14. Sewage Disposal/Treatment (Paris, London - 1860s, Blue Plains 2002 - 370 MGD) Great Plague (summer 1665) killed over 60,000 London residents Engineering and the Public Health • Water Closet, promoted by T. Crapper • Water Supply (Croton Aqueduct - 1842 - 35 MGD - New York - Current 1512 MGD) • Waste Disposal (11,000 TPD - Fresh Kills Landfill)

  15. Interstate and Defense Highway System

  16. Dams: Water Supply, Power, Flood Control Glen Canyon Dam Grand Coulee Dam Hoover Dam

  17. High Performance Materials Nuclear Technologies Laser and Fiber Optics Petroleum and Petrochemical Technologies Health Technologies Household Appliances Imaging Technologies Internet Space Exploration Interstate Highways Air Conditioning and Refrigeration Telephone Computers Agricultural Mechanization Radio and Television Electronics Safe and Abundant Water Airplane Automobile Electrification 20th Century’s Greatest Engineering Achievements2

  18. Breakthrough Technologies • Biotechnology • Nanotechnology • Materials Science and Photonics • Information and Communications Technology • Logistics NAE. The Engineer of 2020. National Academy of Sciences. 2004.

  19. Continuing Challenges • Physical Urban Infrastructure • Highways, bridges, tunnels, power • Information and Communication • Environment • Sustainable development, Green Engineering, energy, clean water • Aging population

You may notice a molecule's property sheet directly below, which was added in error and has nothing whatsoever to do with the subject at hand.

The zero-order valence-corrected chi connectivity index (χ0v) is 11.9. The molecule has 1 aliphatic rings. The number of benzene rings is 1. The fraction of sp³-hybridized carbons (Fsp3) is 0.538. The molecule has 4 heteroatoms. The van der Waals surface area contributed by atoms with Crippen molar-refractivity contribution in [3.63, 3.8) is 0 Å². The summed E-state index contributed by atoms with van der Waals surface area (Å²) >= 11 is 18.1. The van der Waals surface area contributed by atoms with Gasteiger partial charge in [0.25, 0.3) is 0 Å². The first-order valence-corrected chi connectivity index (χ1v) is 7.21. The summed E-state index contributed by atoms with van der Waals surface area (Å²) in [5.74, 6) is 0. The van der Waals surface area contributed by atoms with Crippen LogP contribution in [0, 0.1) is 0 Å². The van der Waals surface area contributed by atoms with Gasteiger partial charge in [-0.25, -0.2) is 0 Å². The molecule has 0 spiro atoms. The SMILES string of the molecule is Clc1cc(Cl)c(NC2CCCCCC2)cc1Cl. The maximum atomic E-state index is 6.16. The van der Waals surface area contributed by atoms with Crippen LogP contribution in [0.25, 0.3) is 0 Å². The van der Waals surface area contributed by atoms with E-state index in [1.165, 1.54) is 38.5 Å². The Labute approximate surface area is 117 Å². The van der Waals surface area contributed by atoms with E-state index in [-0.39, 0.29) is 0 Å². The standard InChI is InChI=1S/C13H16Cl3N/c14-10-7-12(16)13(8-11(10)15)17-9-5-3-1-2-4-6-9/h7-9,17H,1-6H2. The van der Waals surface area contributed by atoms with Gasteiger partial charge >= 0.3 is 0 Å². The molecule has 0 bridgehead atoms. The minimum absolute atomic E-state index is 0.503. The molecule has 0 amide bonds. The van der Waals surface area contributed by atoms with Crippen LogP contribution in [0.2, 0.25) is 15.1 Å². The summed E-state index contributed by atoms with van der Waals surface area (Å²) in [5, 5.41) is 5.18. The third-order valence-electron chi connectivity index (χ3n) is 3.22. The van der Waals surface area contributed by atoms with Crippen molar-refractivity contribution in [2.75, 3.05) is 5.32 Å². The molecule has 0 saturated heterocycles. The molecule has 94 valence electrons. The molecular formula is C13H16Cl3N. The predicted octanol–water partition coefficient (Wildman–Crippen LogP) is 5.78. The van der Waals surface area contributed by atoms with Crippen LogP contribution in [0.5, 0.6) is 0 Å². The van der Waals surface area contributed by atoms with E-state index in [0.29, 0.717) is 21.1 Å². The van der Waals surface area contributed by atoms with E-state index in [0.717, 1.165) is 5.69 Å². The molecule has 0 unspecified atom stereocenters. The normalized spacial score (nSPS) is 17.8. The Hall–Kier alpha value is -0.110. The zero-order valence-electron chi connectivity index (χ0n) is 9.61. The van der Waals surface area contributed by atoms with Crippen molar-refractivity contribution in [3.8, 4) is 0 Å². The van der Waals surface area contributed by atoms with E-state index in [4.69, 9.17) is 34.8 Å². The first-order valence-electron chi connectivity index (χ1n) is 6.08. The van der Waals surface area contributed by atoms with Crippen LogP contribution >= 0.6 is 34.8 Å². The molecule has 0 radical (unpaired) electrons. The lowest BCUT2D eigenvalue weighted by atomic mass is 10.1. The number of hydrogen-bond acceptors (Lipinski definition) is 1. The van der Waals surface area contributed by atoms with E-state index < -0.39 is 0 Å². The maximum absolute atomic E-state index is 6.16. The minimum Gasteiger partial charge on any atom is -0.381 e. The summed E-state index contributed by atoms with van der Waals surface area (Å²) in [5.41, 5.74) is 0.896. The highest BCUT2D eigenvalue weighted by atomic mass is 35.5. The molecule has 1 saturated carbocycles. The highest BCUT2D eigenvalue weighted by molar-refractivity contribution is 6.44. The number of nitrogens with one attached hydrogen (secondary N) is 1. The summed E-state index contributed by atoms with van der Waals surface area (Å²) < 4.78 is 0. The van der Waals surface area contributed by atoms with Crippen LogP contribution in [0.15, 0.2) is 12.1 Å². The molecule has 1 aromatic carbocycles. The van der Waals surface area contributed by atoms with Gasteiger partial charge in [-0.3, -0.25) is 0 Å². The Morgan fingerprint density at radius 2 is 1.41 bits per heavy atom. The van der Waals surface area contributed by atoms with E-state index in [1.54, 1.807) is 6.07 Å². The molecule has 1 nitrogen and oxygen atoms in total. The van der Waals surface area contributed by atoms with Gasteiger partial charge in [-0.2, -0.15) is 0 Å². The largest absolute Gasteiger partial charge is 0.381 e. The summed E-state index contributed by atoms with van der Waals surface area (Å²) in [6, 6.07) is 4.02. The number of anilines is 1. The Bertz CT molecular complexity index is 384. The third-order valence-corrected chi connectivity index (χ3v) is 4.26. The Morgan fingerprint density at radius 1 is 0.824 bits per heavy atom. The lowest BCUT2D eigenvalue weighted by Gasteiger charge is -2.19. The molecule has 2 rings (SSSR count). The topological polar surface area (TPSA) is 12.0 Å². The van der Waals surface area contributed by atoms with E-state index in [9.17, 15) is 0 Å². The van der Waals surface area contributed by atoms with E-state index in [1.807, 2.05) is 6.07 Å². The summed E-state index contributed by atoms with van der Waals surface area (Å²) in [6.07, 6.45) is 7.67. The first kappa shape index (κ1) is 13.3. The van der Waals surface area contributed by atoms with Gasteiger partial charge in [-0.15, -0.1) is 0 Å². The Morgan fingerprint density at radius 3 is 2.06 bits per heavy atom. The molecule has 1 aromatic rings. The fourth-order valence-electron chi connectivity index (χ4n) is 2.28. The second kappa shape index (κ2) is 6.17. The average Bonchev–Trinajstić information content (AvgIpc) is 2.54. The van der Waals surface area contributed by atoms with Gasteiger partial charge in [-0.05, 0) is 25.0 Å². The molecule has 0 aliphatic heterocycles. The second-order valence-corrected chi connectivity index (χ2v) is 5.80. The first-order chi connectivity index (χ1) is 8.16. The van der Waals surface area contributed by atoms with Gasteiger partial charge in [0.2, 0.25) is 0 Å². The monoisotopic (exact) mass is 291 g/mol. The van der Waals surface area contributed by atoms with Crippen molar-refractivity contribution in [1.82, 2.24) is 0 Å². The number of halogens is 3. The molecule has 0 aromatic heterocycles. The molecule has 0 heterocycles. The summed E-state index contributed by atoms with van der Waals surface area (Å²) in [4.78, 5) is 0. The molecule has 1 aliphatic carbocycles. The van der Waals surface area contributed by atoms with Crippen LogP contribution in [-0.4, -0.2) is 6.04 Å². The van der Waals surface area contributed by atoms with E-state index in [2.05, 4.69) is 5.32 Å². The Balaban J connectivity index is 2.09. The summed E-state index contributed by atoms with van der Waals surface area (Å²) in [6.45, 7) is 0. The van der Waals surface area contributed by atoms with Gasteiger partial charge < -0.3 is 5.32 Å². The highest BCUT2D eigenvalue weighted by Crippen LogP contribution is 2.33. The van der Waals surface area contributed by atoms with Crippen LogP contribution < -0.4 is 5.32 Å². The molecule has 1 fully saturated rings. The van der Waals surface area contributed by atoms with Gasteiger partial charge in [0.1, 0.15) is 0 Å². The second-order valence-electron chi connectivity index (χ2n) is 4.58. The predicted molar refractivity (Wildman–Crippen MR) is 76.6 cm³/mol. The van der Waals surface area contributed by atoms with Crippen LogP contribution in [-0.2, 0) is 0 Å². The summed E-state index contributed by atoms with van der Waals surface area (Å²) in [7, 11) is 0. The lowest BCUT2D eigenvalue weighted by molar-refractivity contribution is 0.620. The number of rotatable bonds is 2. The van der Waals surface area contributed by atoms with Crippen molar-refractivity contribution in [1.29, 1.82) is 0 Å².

20. Failure – Design, Construction, Operation, or Maintenance?

  21. Space Shuttle Challenger – Design Failure

  22. Hyatt Regency Walkway Collapse – Design/Construction Process Failure

  23. Professional Context for Engineers in the Future • Systems perspective • Integrate components • Multidisciplinary teams work on complex projects • Flexibility, receptive to change, mutual respect, global markets • Complexity • Integrate social elements into systems analysis • Customerization • Public policy • Business, military, health • Public understanding of engineering and technology • Potential or unintended dangers

  24. Attributes of the Engineer in 2020 • Strong analytical skills • Practical ingenuity • Creative • Effective communication • Business and management skills • High ethical standards • Dynamic, resilient, flexible, agile • Lifelong learner

  25. Characteristics of a “Good” Engineering Design • Works all the time (reliable) • Meets technical requirements • Meets cost requirements • Requires little or no maintenance • Is safe • Creates no ethical dilemma (moral/public/environmental health issue)